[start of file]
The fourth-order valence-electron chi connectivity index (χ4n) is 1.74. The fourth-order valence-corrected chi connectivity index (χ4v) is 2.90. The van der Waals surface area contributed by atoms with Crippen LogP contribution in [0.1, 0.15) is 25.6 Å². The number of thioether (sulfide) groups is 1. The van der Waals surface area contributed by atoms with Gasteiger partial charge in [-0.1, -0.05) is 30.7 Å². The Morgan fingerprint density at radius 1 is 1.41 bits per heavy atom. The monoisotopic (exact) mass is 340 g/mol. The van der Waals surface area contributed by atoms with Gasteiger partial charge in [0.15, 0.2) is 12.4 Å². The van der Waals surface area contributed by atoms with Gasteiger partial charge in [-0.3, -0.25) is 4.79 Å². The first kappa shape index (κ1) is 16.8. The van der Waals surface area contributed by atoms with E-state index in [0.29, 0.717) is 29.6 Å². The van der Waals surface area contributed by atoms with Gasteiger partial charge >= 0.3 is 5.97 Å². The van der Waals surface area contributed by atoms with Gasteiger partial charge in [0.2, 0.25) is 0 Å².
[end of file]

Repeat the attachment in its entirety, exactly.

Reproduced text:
The fourth-order valence-electron chi connectivity index (χ4n) is 1.74. The fourth-order valence-corrected chi connectivity index (χ4v) is 2.90. The van der Waals surface area contributed by atoms with Crippen LogP contribution in [0.1, 0.15) is 25.6 Å². The number of thioether (sulfide) groups is 1. The van der Waals surface area contributed by atoms with Gasteiger partial charge in [-0.1, -0.05) is 30.7 Å². The Morgan fingerprint density at radius 1 is 1.41 bits per heavy atom. The monoisotopic (exact) mass is 340 g/mol. The van der Waals surface area contributed by atoms with Gasteiger partial charge in [0.15, 0.2) is 12.4 Å². The van der Waals surface area contributed by atoms with Gasteiger partial charge in [-0.3, -0.25) is 4.79 Å². The first kappa shape index (κ1) is 16.8. The van der Waals surface area contributed by atoms with E-state index in [0.29, 0.717) is 29.6 Å². The van der Waals surface area contributed by atoms with Gasteiger partial charge >= 0.3 is 5.97 Å². The van der Waals surface area contributed by atoms with Gasteiger partial charge in [0.2, 0.25) is 0 Å².